Dr Shane Oliver, head of strategy and chief economist for AMP Henderson, says 2003 will bring stable interest rates, a stronger Aussie dollar, better stock performance and solid corporate profits. But Telstra 3 won't be sold and all bets are off if the US goes to war with Iraq.
What is your interest rate outlook for Australia this year?
It is predicated on what is happening globally. The Reserve Bank will be encouraged to leave rates where they are for the first six months, but as growth starts to accelerate in the second half there will probably be pressure to raise them again.
Did the experiment of raising rates ahead of the US last year work? Did the Reserve Bank achieve what it set out to achieve?
In a way. It didn't prick the bubble in housing prices but it has certainly slowed the rate of price increases on property. The central bank raised rates once in May and then again in June but at that point they stopped. So they obviously realised that going any higher would have been a bad idea given the global economic slowdown and the effects of the drought in Australia. Ultimately they did the right thing in not raising them too aggressively, as has happened in New Zealand.
You say that global economic growth will accelerate in the second half of 2003, is a six-month turn around a bullish prediction?
I suppose the risks are still there. The geopolitical uncertainties persist. The Iraq situation could blow up and in the US it is unclear whether consumers will continue to spend or whether companies will continue their staff cutbacks. So the risks are still there but there is plenty of stimulus coming through from low interest rates and we will see some benefits from President Bush's fiscal stimulus package. These things should help the US economy to recover. We also expect a modest recovery occurring in Europe and Japan.
What sort of recovery will Japan experience?
Not an obvious one. I mean more of a cyclical upswing. While the economy overall remains depressed it is still operating on a cycle. It is cycling around a very low average rate of growth but there are peaks to be seen. Until the country does something about its structural problems you can write it off as a long-term play, but cyclical fund managers can find opportunities there.
Back to Australia, what is your prediction on the value of the dollar?
It has some more upside potential. It is still undervalued against the US dollar and at A$0.59 it has only gone back to where it was in June last year. One factor driving it higher is the general weakness in the US dollar which relates to concerns about the blow out in the current account deficit and the threat of war. This means that US investors are keeping their money at home and the US dollar is losing value. As a result, the Aussie dollar should strengthen further to about A$0.65 particularly if commodity prices increase later this year. We think fair value for the currency is about A$0.70.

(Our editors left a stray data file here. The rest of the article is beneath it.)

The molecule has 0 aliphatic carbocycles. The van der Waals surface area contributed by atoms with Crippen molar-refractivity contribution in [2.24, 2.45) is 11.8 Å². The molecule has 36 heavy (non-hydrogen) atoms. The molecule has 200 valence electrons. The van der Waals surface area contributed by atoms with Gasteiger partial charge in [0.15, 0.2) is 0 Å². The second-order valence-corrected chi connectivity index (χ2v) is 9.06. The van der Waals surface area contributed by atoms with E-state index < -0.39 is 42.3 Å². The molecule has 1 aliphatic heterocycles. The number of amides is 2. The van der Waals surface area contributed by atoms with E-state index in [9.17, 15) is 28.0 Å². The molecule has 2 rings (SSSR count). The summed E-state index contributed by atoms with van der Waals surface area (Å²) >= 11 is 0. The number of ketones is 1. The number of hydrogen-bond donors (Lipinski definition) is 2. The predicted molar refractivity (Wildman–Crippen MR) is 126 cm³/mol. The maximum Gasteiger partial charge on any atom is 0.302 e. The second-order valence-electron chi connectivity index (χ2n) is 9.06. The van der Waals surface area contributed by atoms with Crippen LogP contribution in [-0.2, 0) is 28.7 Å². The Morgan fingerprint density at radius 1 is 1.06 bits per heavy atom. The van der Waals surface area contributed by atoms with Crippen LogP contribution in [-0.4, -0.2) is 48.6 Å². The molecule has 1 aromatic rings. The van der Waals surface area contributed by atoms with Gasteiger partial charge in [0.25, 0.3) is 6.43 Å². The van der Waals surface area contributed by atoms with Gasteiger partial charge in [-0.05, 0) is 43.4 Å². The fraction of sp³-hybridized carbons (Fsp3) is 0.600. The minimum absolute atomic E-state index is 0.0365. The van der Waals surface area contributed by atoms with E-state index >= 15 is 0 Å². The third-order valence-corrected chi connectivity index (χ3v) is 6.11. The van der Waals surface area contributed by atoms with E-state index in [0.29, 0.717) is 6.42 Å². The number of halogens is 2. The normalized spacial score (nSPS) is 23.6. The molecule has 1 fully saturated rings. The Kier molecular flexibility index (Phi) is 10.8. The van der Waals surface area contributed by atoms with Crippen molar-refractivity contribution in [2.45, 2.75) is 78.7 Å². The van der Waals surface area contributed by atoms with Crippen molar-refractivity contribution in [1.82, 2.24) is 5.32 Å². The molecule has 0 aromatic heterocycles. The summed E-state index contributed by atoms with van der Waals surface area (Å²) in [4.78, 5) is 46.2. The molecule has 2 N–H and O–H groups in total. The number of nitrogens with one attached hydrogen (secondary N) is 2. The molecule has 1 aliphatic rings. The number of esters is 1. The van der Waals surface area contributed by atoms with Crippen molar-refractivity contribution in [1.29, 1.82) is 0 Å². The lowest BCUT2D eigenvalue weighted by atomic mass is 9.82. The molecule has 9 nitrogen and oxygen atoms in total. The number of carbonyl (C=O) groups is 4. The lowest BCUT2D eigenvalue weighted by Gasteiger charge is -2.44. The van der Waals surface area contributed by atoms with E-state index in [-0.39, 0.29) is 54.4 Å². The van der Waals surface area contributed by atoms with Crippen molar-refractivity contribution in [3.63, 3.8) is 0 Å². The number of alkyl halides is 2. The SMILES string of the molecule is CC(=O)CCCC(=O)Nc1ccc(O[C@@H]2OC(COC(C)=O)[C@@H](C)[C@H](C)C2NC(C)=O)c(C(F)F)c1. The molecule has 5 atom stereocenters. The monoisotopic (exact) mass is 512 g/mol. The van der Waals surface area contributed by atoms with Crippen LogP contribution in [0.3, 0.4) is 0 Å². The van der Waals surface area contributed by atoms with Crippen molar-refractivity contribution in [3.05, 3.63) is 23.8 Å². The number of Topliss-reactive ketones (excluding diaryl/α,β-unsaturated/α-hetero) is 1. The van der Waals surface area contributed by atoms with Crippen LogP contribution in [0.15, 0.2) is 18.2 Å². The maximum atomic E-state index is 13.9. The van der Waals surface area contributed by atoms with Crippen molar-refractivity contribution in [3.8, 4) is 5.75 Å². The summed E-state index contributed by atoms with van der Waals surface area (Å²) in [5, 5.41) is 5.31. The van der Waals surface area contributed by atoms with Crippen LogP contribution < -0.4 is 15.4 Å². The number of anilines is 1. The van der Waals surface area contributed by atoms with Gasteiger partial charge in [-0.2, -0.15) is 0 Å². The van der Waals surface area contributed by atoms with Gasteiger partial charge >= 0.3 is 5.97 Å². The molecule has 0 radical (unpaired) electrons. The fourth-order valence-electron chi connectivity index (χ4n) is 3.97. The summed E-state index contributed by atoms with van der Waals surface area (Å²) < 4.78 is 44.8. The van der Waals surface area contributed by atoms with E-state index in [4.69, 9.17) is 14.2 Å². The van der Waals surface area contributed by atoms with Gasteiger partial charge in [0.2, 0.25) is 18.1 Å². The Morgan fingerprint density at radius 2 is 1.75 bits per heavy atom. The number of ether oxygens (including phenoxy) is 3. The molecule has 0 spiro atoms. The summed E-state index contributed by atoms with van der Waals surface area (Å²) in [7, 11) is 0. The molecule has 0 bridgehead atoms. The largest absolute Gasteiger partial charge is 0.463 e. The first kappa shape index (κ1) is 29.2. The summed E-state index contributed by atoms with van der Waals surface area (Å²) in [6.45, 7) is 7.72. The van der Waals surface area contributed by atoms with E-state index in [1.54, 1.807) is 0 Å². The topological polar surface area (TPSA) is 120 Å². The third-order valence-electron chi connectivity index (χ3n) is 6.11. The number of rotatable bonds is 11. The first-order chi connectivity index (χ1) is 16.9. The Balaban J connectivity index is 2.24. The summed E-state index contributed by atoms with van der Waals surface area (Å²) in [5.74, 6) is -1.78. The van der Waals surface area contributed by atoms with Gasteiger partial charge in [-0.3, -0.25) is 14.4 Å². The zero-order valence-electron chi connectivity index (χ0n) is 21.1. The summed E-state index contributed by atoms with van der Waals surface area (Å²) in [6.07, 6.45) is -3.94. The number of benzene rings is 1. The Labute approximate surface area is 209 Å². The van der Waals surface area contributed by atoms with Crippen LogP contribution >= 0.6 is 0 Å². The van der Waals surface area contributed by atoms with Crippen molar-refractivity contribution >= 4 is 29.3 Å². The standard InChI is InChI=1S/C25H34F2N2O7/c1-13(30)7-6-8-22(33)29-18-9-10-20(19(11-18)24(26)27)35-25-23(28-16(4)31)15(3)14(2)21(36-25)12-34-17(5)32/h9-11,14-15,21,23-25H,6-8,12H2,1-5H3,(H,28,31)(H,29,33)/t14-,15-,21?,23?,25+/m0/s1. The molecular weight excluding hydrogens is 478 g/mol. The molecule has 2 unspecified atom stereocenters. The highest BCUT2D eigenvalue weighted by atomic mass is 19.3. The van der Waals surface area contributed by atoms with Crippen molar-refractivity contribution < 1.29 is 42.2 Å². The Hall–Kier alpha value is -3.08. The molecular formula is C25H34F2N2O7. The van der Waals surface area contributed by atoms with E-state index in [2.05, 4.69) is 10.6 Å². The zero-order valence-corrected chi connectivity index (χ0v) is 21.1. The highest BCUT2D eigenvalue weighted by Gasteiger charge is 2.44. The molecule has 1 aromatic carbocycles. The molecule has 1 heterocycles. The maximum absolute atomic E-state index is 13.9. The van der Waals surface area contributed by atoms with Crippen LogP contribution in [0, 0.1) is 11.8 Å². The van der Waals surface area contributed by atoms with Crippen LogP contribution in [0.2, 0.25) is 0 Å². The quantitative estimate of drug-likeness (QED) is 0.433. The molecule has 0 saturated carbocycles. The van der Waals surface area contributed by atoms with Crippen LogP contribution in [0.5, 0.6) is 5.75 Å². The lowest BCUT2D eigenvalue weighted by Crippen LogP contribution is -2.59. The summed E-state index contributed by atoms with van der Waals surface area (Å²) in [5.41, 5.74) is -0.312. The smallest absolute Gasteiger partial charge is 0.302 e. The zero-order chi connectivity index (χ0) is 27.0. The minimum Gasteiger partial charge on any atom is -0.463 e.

So what does this economic climate mean for the capital markets?
The positive outlook should translate into profit growth for Australian companies which could bring more debt and equity issuance. From an investor's perspective, Australia is still an attractive proposition. It is undervalued compared with other world markets and our stock market comes with a dividend yield of about 4% which is high. In that sense it is seen as a relatively secure and defensive market, particularly in the region where we now occupy about 35% of the MSCI Asia ex-Japan free index. On the new issuance front, everyone is still lamenting the postponement of Telstra 3.
When will Telstra come back to market?
The government postponed the sale because of the low share price which was an appropriate decision considering that they want to maximise the returns when they do eventually offload it. But now it has been postponed to an election year and I can't see the government fighting an election with the sale of Telstra on their agenda –given that the majority of the population don't want it to be sold. So whether the sale will ever occur is now very uncertain.
What is your take on the health of the banking sector and its ability to continue lending?
The main issue is the household sector and what damage will be caused to the banks if the property bubble bursts. Over the last decade the banks have been focused on housing loans and this has been a great source of growth for them. It has also kept their immune to some of the corporate collapses that have happened locally. But if property prices fall and mortgages start to feel the pressure then there could be an argument for the banks to put their focus back on to the corporate sector.
At what point will Australian households reach debt servicing problems?
There would need to be at least a 2% increase in the cash rate to about 7% or 8% before we reach the same problems as we had back in the early 1990s. Even though this is a lot less than the 18% interest rates that applied at the time the level of household debt is now much higher. As a percentage of household income it has gone from below 50% to about 120% now. But the Reserve Bank is very aware of this situation and therefore I don't see them raising interest rates to a level where mortgagers would really start to suffer. There is no point.